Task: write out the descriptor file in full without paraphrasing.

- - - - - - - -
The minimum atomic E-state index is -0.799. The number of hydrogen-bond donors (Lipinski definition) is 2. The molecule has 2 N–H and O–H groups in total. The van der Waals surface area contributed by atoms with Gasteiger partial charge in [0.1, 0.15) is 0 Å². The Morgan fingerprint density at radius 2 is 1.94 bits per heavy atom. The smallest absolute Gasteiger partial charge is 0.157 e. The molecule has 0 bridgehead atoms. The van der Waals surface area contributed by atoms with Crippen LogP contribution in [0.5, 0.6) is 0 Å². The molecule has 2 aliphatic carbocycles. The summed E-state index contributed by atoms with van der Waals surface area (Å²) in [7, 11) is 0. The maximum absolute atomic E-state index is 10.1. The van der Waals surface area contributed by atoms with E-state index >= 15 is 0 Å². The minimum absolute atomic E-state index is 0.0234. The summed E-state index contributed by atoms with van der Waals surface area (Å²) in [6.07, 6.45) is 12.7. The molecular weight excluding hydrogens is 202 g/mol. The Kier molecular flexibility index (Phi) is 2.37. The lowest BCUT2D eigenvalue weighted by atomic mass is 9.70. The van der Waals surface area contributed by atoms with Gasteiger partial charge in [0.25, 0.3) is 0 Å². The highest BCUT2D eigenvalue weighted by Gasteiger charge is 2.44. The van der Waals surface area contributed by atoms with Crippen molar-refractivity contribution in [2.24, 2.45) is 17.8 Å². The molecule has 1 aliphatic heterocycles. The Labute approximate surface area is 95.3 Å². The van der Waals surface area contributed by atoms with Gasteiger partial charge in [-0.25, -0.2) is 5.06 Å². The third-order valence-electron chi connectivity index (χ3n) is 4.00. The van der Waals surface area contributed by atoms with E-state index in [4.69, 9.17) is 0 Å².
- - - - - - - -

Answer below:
The minimum atomic E-state index is -0.799. The number of hydrogen-bond donors (Lipinski definition) is 2. The molecule has 2 N–H and O–H groups in total. The van der Waals surface area contributed by atoms with Gasteiger partial charge in [0.1, 0.15) is 0 Å². The Morgan fingerprint density at radius 2 is 1.94 bits per heavy atom. The smallest absolute Gasteiger partial charge is 0.157 e. The molecule has 0 bridgehead atoms. The van der Waals surface area contributed by atoms with Crippen LogP contribution in [0.5, 0.6) is 0 Å². The molecule has 2 aliphatic carbocycles. The summed E-state index contributed by atoms with van der Waals surface area (Å²) in [7, 11) is 0. The maximum absolute atomic E-state index is 10.1. The van der Waals surface area contributed by atoms with E-state index >= 15 is 0 Å². The minimum absolute atomic E-state index is 0.0234. The summed E-state index contributed by atoms with van der Waals surface area (Å²) in [6.07, 6.45) is 12.7. The molecular weight excluding hydrogens is 202 g/mol. The Kier molecular flexibility index (Phi) is 2.37. The lowest BCUT2D eigenvalue weighted by atomic mass is 9.70. The van der Waals surface area contributed by atoms with Gasteiger partial charge in [0.25, 0.3) is 0 Å². The highest BCUT2D eigenvalue weighted by Gasteiger charge is 2.44. The van der Waals surface area contributed by atoms with Crippen molar-refractivity contribution in [2.24, 2.45) is 17.8 Å². The molecule has 1 aliphatic heterocycles. The Labute approximate surface area is 95.3 Å². The van der Waals surface area contributed by atoms with Gasteiger partial charge in [-0.25, -0.2) is 5.06 Å². The third-order valence-electron chi connectivity index (χ3n) is 4.00. The van der Waals surface area contributed by atoms with E-state index in [4.69, 9.17) is 0 Å².